PAMA Act

The PAMA Act

FAQs

Q: What is PAMA?
A: PAMA stands for The Protecting Access to Medicare Act. PAMA was passed in 2014, changing the way Medicare pays for, codes and covers clinical diagnostic laboratory tests, or CDLTs. The act was proposed as a way to update the prices of tests that may have changed due to changes in technology and provide a uniform system for pricing new tests. 

Q: How did PAMA change CDLT payment?
A. Under the new requirements, the payment amount for most CDLTs has to be equal to the weighted median of private payor rates determined for the test, based on data collected from applicable laboratories. Applicable labs report how much private payors are paying for each of the laboratory tests and the volume of the tests they are performing, and the amount Medicare pays for the tests will be based off of that data.

Q: What is an applicable lab?
A: CMS defines an applicable laboratory as having the majority of its Medicare revenues paid under the CLFS (Clinical Laboratory Fee Schedule). A laboratory is also excluded if it is paid less than $12,500 under the CLFS during a collection period (6 months). This threshold will largely affect independent labs and physician office laboratories. CMS estimates that “about 55 percent of independent laboratories and about 95 percent of physician office laboratories will be precluded from reporting private payor data as a result of the low expenditure criterion.” CMS does state that the physician labs and independent labs that are able to report, make up the majority of CLSF spending on physicians and independent labs, 92% for physicians and 99% for independent labs. Essentially, only 8% and 1% respectively of CLFS spending on independent and physician labs, is going to labs that are not represented, which is how the act justifies excluding these laboratories.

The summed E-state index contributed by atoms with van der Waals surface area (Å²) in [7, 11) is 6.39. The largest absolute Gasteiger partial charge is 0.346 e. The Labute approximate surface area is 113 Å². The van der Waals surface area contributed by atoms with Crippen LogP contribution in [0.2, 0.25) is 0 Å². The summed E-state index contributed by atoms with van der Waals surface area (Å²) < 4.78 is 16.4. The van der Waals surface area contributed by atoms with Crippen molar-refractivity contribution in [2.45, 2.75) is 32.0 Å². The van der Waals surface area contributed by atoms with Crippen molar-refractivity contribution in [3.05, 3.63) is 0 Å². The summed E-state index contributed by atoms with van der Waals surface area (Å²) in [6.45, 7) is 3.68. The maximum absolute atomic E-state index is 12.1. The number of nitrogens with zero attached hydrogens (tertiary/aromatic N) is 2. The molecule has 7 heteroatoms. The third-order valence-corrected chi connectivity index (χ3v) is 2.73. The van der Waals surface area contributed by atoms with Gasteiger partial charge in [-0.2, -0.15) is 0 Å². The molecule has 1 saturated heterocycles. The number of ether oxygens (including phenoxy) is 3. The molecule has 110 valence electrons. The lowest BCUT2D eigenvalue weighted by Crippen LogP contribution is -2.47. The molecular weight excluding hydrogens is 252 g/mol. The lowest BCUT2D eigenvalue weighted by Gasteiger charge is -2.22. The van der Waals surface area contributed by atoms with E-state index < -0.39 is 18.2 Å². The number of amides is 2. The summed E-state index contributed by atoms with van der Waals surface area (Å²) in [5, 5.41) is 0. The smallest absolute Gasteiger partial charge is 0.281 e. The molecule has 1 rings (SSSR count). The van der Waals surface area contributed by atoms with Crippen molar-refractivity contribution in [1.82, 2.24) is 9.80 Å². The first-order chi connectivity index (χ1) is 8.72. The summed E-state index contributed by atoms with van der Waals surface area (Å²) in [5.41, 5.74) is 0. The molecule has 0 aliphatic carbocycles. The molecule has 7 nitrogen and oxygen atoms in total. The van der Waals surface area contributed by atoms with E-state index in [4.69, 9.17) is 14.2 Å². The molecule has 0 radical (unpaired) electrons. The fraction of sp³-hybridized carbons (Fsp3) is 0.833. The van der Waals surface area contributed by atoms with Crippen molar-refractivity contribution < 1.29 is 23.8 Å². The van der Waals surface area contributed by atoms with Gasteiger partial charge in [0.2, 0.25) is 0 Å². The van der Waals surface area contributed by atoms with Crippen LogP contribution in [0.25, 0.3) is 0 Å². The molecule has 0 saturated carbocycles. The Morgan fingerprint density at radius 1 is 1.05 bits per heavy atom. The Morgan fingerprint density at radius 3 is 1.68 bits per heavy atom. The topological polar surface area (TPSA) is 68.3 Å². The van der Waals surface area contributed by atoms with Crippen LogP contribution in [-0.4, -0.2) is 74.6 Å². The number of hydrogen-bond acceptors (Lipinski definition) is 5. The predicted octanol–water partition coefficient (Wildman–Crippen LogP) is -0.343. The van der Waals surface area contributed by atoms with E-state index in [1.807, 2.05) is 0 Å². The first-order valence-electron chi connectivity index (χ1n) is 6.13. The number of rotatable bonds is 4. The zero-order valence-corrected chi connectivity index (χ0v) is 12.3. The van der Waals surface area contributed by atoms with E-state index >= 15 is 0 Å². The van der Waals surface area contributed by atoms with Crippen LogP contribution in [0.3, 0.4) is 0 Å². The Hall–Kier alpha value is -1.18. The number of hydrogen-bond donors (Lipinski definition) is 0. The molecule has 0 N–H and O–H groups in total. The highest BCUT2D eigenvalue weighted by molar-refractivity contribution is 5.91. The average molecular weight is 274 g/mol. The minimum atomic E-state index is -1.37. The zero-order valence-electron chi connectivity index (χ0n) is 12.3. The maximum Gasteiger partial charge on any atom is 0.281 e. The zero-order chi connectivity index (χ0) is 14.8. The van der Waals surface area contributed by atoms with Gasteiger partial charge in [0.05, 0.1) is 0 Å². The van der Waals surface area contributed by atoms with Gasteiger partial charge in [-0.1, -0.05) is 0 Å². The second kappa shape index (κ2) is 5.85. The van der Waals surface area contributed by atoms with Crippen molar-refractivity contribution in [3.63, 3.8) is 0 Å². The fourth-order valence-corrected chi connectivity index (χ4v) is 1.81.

Q: Why does this matter to me as a histotechnologist?
A. Many in the laboratory professions have expressed concern over PAMA, because the new pricing is based off of data submitted by a small subsection of laboratories. The act is expected to reduce the reimbursement for many laboratory tests, which will decrease revenue for these laboratories. 


Q: What is the latest update on PAMA?

A: You can find news related to PAMA on the American Clinical Laboratory Association website.
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How can you get involved?

Join NSH and our partners at the ASCLS Legislative Symposium in Washington, DC, March 16-17th. Participants will learn about the issues affecting the histology profession and then meet with the representatives from their districts to discuss these issues. Click here to learn more.

Resources:

CMS Website
Fixation on Histology Blog: PAMA Explained
CAP Website
CMS Data Reporting Policies